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ERIC Number: ED280085
Record Type: RIE
Publication Date: 1987-Mar
Pages: 16
Abstractor: N/A
Reference Count: 0
Writing Assignments: What We Know We Don't Know.
Beene, LynnDianne
Questions raised by the misinterpretations evidenced in the final examination essays of a freshman English class should lead teachers to a new understanding of how the phrasing of writing assignments influences what students write. Some of the questions included: (1) How detailed must an assignment be to communicate its goals? (2) What type of detail is needed? (3) To which sections of assignments do students pay the most attention? (4) How much difference does audience, purpose, or mode make on students' writing? and (5) How can teachers be sure that they, themselves, fully recognize the purpose of a particular writing assignment? Researchers have found that assignments asking for less challenging modes of discourse, such as relating ideas, did not produce better or worse essays than did assignments asking for more challenging modes of discourse, such as evaluating ideas. Students have been known to center their attention on phrases or sentences in a writing assignment that teachers may have provided as background information, rather than on salient parts of the assignment. Researchers have also noted that people learned to write because they had to: when they had something to write about, when the need for writing was immediate, and when they had an audience they knew needed the communication. This observation may lay the foundation for further research into improving the clarity of writing assignments. (A list of works on writing assignments is included.) (AEW)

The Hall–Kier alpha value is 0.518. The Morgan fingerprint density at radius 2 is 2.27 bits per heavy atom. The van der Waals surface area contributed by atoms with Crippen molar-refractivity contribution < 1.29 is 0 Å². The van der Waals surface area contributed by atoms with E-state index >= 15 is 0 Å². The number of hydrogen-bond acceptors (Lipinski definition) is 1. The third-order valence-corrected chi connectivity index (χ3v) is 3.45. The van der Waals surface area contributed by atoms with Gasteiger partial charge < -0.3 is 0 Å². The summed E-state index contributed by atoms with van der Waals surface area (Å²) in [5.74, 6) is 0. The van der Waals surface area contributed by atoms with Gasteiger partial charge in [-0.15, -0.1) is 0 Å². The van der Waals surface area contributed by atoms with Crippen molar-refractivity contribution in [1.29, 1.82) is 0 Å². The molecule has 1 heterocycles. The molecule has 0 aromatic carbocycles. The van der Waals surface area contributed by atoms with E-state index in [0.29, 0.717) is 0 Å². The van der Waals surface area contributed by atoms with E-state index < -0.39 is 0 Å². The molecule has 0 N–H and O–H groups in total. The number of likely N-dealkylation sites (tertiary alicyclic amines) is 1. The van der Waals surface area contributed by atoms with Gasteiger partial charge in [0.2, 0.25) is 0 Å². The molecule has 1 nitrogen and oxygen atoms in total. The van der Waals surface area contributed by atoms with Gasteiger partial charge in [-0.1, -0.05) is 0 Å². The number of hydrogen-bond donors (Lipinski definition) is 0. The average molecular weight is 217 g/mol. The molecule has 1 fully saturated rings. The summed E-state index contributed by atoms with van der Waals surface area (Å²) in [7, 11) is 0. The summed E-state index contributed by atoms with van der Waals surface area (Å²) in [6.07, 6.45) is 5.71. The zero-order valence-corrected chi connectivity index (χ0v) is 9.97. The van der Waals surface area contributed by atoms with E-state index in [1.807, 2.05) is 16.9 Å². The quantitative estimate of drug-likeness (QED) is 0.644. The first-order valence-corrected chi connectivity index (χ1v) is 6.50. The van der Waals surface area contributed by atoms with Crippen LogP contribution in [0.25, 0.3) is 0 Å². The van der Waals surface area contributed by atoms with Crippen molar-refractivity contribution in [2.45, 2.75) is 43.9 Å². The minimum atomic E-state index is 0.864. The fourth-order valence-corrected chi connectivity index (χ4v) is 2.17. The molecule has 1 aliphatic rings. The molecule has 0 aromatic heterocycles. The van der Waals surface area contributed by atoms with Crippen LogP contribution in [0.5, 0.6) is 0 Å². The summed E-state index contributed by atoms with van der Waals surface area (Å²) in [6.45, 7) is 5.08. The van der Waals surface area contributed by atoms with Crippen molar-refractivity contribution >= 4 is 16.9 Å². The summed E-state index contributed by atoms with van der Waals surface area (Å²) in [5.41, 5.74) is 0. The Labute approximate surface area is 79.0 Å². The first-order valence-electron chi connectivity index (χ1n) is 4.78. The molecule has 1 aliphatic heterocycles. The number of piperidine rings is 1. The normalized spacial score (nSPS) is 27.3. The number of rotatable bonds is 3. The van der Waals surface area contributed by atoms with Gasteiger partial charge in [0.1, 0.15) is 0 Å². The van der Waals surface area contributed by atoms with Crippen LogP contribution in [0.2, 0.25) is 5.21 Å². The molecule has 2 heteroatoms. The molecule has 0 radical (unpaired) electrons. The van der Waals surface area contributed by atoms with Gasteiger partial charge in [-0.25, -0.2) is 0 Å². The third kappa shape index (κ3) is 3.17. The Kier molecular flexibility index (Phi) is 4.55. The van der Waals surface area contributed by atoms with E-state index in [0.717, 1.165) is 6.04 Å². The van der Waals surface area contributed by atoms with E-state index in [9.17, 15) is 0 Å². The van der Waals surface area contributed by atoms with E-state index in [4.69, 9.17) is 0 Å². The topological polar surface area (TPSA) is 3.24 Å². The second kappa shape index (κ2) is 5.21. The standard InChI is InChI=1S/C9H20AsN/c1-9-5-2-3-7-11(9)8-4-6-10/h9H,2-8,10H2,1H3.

Publication Type: Speeches/Meeting Papers
Education Level: N/A
Audience: N/A
Language: English
Sponsor: N/A
Authoring Institution: N/A
Note: Paper presented at the Annual Meeting of the Conference on College Composition and Communication (38th, Atlanta, GA, March 19-21, 1987).